Find and fix labeling mistakes
How to find and address labeling mistakes.
Generally speaking, labeling teams and machine learning teams care about surfacing poor-quality labels for two reasons:
- Your model is only as good as the data you train it on. Therefore, it is critical to use high-quality labels for training your model.
- Finding labeling mistakes allows you to give feedback to labelers so that they can improve their accuracy.
With Labelbox, you can easily find and fix labeling errors. The goal is to surface data rows where model predictions and ground truth labels disagree due to labeling mistakes. You can then rework these poor-quality labels to ensure high accuracy and a robust machine learning model.
Use a trained model to find label errors
Model predictions and model metrics are useful tools for finding incorrectly labeled data. Machine learning models have different performance characteristics than human labelers. For example, a model — unlike a human — never becomes tired.
To do this, you first have to upload model predictions and upload model metrics on your labeled data. In other words, you should upload predictions and metrics to the model run that contains the labeled data used to train your model.
Strong disagreement and high confidence can mean label errors
A great way to surface label errors is to find predictions where the model disagrees strongly with ground truth labels, yet the model is very confident.
Find and fix labeling mistakes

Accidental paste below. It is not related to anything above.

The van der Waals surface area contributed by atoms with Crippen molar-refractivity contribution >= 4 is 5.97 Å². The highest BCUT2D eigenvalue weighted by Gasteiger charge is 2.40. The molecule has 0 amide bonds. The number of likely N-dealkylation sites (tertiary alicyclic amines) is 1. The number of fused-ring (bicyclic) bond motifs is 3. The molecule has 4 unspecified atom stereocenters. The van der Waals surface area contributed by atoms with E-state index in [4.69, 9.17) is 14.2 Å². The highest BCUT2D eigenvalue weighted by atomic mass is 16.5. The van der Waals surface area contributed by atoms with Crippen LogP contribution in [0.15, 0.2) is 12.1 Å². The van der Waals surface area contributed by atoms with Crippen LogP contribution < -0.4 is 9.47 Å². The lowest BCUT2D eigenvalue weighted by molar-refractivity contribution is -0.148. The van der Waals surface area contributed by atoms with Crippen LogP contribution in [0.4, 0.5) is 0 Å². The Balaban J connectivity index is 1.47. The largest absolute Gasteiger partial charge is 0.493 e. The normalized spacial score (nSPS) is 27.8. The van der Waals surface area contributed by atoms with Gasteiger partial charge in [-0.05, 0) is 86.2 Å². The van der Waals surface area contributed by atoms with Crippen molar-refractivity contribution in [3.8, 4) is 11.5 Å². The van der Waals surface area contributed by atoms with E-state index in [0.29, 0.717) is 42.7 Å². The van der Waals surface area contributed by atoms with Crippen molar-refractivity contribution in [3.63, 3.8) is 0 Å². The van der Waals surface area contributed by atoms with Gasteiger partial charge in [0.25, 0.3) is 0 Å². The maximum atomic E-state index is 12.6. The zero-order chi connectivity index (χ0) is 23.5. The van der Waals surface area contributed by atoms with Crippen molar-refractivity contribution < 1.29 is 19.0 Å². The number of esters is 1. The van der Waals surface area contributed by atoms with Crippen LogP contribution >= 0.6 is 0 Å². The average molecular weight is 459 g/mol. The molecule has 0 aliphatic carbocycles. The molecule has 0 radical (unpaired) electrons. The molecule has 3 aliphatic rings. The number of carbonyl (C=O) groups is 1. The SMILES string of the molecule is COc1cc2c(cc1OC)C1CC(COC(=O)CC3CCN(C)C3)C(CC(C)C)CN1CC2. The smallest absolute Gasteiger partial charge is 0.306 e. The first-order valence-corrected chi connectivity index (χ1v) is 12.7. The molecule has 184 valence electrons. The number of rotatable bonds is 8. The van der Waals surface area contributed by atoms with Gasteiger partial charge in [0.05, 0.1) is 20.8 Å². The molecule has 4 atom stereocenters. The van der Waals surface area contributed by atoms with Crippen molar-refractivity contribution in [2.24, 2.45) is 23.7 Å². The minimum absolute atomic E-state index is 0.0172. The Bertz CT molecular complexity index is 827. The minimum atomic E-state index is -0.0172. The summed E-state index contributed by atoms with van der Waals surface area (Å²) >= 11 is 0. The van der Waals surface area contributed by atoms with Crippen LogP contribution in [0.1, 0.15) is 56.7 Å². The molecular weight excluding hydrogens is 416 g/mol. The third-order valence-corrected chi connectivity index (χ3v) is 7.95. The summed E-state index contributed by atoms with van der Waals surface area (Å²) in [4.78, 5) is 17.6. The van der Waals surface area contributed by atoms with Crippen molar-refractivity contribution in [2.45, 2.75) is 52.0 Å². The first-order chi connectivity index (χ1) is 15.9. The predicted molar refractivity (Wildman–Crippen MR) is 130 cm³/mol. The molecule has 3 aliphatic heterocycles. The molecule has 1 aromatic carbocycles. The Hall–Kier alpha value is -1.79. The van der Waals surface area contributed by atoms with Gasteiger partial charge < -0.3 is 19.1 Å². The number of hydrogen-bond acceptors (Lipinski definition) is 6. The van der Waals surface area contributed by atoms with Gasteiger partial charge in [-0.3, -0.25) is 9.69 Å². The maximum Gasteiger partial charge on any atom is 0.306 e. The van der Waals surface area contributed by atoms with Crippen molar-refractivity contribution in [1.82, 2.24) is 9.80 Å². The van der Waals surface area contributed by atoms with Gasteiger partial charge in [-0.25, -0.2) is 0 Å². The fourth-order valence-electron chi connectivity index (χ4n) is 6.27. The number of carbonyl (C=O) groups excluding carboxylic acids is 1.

Go to the Model tab and open the model and model run on which you want to find label errors.
Filter the data rows to keep only disagreements between model predictions and ground truth labels. To do so, you can add a Metrics filter in order to keep only data rows with low metrics (e.g., at least one false positive).
- Surface data rows where the model is most confident. To do so, you can sort data rows in decreasing order of confidence. This assumes you have uploaded model confidence as a custom scalar metric to the model run. Predictions that have low metrics (e.g., false positives) and high model confidence tend to correspond with labeling mistakes.
- Then, you can manually inspect these surfaced data rows in detail. It is common for machine learning teams to manually inspect hundreds of data rows to capture as many label errors as possible. To do so, click on the thumbnails which will open the detailed view.
In the example with image assets, the first image that surfaced from our filters that we inspect indeed contains a labeling error:
- The model correctly predicted there is a car in the middle of the parking, yet it is not included in the ground truth annotations.
- In just a few clicks, we found a labeling mistake in the official DOTA dataset.
In the example with text assets, the first text that surfaced from our filters that we inspect indeed contains a labeling error:
- The model correctly predicted that "John" is a person, yet it is not in included in the ground truth annotations.
- In just a few clicks, we found a labeling mistake in the official WikiNEuRal NER dataset.
Even though our models are not perfect (e.g., the image model fails to predict some cars at the bottom of the image), they are still helpful for finding labeling errors.
- Now that we have surfaced label mistakes, you can select the poorly labeled data rows and send them for re-labeling by clicking on [n] selected > Send to > Project as batch.
Use embeddings to find label errors
The projector view is a powerful way to find labeling mistakes. In the projector view, you can:
- Click on any point to preview the corresponding data row.
- Select an area of the screen to preview all data rows in the region.
By coloring the projector view, for each class, you might notice suspicious points. For instance, a data row containing the
basketball_court annotation in the middle of the
ground_track_fieldcluster is likely to be a labeling mistake.
Updated about 2 months ago